DP8932 | The Role of Social Networks and Peer Effects in Education Transmission

Publication Date

01/04/2012

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Abstract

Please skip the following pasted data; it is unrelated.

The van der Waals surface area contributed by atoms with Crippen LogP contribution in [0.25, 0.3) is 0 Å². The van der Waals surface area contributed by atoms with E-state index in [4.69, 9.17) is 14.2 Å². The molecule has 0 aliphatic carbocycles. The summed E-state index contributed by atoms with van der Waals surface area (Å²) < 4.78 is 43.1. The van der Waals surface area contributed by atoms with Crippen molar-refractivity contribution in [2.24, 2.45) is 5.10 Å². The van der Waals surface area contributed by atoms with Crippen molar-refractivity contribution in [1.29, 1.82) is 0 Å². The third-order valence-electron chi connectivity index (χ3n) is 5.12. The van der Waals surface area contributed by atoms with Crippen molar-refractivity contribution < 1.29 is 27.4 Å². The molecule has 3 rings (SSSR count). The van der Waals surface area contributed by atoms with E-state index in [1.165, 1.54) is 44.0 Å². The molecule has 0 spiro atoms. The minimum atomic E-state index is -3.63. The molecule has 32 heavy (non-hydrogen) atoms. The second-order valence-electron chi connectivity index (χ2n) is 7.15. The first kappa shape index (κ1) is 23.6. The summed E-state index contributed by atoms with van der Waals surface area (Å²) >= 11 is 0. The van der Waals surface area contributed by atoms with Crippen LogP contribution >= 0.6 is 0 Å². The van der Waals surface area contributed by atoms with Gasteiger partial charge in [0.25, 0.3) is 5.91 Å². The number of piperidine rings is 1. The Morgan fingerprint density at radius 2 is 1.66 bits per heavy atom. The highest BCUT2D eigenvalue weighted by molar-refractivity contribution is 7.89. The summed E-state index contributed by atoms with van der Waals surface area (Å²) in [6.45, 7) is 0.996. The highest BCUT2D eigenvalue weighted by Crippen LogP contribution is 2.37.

We propose a dynastic model in which individuals are born in an educated or uneducated environment that they inherit from their parents. We study the role of social networks on the correlation in the parent-child educational status independent of any parent-child interaction. We show that the network reduces the intergenerational correlation, promotes social mobility and increases the average education level in the population. We also show that a planner that encourages social mobility also reduces social welfare, hence facing a trade off between these two objectives. When individuals choose the optimal level of social mobility, those born in an uneducated environment always want to leave their environment while the reverse occurs for individuals born in an educated environment.